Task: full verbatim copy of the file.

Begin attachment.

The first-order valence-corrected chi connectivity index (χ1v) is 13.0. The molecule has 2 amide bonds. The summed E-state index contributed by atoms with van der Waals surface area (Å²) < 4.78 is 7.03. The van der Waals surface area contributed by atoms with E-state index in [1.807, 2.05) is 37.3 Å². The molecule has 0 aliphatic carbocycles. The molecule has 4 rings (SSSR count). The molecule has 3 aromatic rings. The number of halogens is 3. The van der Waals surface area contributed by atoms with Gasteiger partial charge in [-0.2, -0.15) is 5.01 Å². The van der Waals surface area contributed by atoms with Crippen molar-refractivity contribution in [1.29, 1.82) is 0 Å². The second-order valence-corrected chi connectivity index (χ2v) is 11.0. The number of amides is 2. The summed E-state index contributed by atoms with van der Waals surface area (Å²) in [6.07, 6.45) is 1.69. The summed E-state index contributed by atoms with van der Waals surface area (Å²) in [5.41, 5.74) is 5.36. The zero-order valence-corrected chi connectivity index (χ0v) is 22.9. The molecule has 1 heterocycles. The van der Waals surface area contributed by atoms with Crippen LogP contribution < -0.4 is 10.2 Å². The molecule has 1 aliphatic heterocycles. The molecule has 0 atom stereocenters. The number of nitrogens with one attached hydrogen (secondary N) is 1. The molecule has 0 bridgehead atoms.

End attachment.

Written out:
The first-order valence-corrected chi connectivity index (χ1v) is 13.0. The molecule has 2 amide bonds. The summed E-state index contributed by atoms with van der Waals surface area (Å²) < 4.78 is 7.03. The van der Waals surface area contributed by atoms with E-state index in [1.807, 2.05) is 37.3 Å². The molecule has 0 aliphatic carbocycles. The molecule has 4 rings (SSSR count). The molecule has 3 aromatic rings. The number of halogens is 3. The van der Waals surface area contributed by atoms with Gasteiger partial charge in [-0.2, -0.15) is 5.01 Å². The van der Waals surface area contributed by atoms with Crippen molar-refractivity contribution in [1.29, 1.82) is 0 Å². The second-order valence-corrected chi connectivity index (χ2v) is 11.0. The number of amides is 2. The summed E-state index contributed by atoms with van der Waals surface area (Å²) in [6.07, 6.45) is 1.69. The summed E-state index contributed by atoms with van der Waals surface area (Å²) in [5.41, 5.74) is 5.36. The zero-order valence-corrected chi connectivity index (χ0v) is 22.9. The molecule has 1 heterocycles. The van der Waals surface area contributed by atoms with Crippen LogP contribution < -0.4 is 10.2 Å². The molecule has 1 aliphatic heterocycles. The molecule has 0 atom stereocenters. The number of nitrogens with one attached hydrogen (secondary N) is 1. The molecule has 0 bridgehead atoms.